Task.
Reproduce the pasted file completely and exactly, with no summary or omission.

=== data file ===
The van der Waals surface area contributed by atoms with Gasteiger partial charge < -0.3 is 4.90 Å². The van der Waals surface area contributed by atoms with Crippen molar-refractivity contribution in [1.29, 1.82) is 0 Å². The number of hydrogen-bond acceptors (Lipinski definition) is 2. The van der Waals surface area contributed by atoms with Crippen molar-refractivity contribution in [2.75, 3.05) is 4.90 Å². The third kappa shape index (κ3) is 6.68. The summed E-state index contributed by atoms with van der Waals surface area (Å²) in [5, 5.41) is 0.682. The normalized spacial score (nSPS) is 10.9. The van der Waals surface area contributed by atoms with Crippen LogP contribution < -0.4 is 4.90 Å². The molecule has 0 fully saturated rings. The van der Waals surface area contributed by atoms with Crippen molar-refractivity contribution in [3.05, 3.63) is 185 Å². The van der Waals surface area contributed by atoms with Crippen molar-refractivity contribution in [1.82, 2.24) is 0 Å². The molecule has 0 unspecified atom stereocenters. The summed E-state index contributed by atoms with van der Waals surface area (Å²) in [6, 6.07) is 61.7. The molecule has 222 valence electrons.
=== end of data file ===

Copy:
The van der Waals surface area contributed by atoms with Gasteiger partial charge < -0.3 is 4.90 Å². The van der Waals surface area contributed by atoms with Crippen molar-refractivity contribution in [1.29, 1.82) is 0 Å². The number of hydrogen-bond acceptors (Lipinski definition) is 2. The van der Waals surface area contributed by atoms with Crippen molar-refractivity contribution in [2.75, 3.05) is 4.90 Å². The third kappa shape index (κ3) is 6.68. The summed E-state index contributed by atoms with van der Waals surface area (Å²) in [5, 5.41) is 0.682. The normalized spacial score (nSPS) is 10.9. The van der Waals surface area contributed by atoms with Crippen LogP contribution < -0.4 is 4.90 Å². The molecule has 0 fully saturated rings. The van der Waals surface area contributed by atoms with Crippen molar-refractivity contribution in [3.05, 3.63) is 185 Å². The van der Waals surface area contributed by atoms with Crippen molar-refractivity contribution in [1.82, 2.24) is 0 Å². The molecule has 0 unspecified atom stereocenters. The summed E-state index contributed by atoms with van der Waals surface area (Å²) in [6, 6.07) is 61.7. The molecule has 222 valence electrons.